While the charm and beauty of the character of Hermia will be communicated visually, the inner strength and courage that I interpret as being key elements of her character, will be communicated through her demeanor. It is commonly understood in the study of body language that confident people stand up straight, unlike shy people, who hunch up, in a subconscious decision to take up less space. In this way, stage space becomes an important indicator of personality. I have mentioned before that I would, at certain points in the text like characters to use the whole space of the stage to convey a sense of confidence. I would like the performance of Hermia to adopt a comfortable use of the entire stage space.
More specifically, I would like to refer to one speech that I feel is very important in the text, in Scene I, Act I, when Hermia is talking to Theseus with regards to her desire to marry Lysander:
So will I grow, so live, so die, my lord,
Ere I will yield my virgin patent up
Unto his lordship whose unwished yoke
My soul consents not to give soveregnity. (Scene I, Act I, lines 79-82)
This speech is an important point at the text because Hermia makes clear her intentions to avoid marriage to Demetrius. It is a very dramatic, sensitive piece. This speech should be delivered with intensity, to convey to the audience the depth of Hermia’s feelings for Lysander. The performance should include some paralinguistic features such as moving around the stage, facial expressions and hand movements to express her feelings visually.
My understanding of Theseus is that he is a very complex character – there is conflicting evidence in the text as to his true nature. There is one utterance in the text that brings up questions regarding his true nature, when he is talking to Hippolyta and he says that:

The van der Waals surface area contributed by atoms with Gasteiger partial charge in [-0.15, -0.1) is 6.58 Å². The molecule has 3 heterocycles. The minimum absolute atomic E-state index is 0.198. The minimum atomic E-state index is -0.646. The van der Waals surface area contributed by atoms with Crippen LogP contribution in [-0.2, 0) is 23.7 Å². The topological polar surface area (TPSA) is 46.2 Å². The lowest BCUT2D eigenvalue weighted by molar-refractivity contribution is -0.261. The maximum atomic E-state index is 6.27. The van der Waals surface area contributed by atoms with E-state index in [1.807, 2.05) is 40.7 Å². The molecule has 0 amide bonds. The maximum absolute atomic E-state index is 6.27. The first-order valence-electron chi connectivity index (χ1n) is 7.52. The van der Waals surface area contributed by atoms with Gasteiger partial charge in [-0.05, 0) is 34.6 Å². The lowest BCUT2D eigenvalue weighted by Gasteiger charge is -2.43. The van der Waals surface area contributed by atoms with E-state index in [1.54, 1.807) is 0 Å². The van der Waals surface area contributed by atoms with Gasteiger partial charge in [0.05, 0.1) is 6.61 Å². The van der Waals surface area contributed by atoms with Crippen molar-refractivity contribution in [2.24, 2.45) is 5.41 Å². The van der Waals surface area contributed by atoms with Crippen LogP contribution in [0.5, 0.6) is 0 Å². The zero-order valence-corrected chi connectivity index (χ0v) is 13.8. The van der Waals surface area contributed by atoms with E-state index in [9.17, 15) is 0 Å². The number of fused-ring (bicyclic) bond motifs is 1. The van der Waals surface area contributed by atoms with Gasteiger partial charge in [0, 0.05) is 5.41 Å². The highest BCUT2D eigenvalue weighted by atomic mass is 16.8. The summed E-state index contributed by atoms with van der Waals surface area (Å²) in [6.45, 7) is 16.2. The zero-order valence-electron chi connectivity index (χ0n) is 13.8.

Hippolyta, I wooed thee with my sword,
And won thy love doing thee injuries;
But I will wed thee in another key: (Scene I, Act I, lines 16-18)
My interpretation of this line is that Theseus raped Hippolyta. The implications of this in terms of how the character should be performed are vast. In much of the text, Theseus is represented as a pensive, thoughtful man. He kindly advises Hermia to “Take time to pause…” (Scene I, Act I, line 83) when discussing the situation with her father Egeus. This scene presents him as rational and kindly.
The suggestion of rape in line 16 makes the line highly important, the suggestion I would like to convey to the audience is the idea that Theseus is warning Hippolyta. In bringing the issue of the rape to the forefront, he is reminding her of the power balance in their relationship. There is also possibly some penitence in this admission. This could be communicated to the audience through the use of certain vocal qualities, demeanor and stage space. I would like Theseus’s sense of power to be conveyed to the audience in a visual way, so he would deliver this speech standing, and walking around, whilst the character of Hippolyta would be sitting down. The discrepancy in their heights would be a visual representation of the hierarchy, which would further consolidate what Theseus was saying. This is such a patriarchal power play that props could be used to represent a sense of phallocentricity – such as a sceptre – a regal and phallic symbol. The use of this prop could convey to the audience my interpretation of Theseus as being the patriarchal and dominant force in the opening of the play. His kingdom is run on a set of rigid rules – for example, Egeus invoking the ancient law of Athens as Hermia wants to marry Lysander. This is in stark contrast to the forest – the mysterious, feminine arena which is the binary opposite of Athens.
In terms of demeanor, Theseus should be calm, and considered in his movements. I would like his costume to be of dark colours, and of neat, clean lines. This operates in contrast to Hermia’s costume – the white of her costume is a symbol of innocence while the dark of Theseus’s costume is aligned with the dark side he hints at in this speech.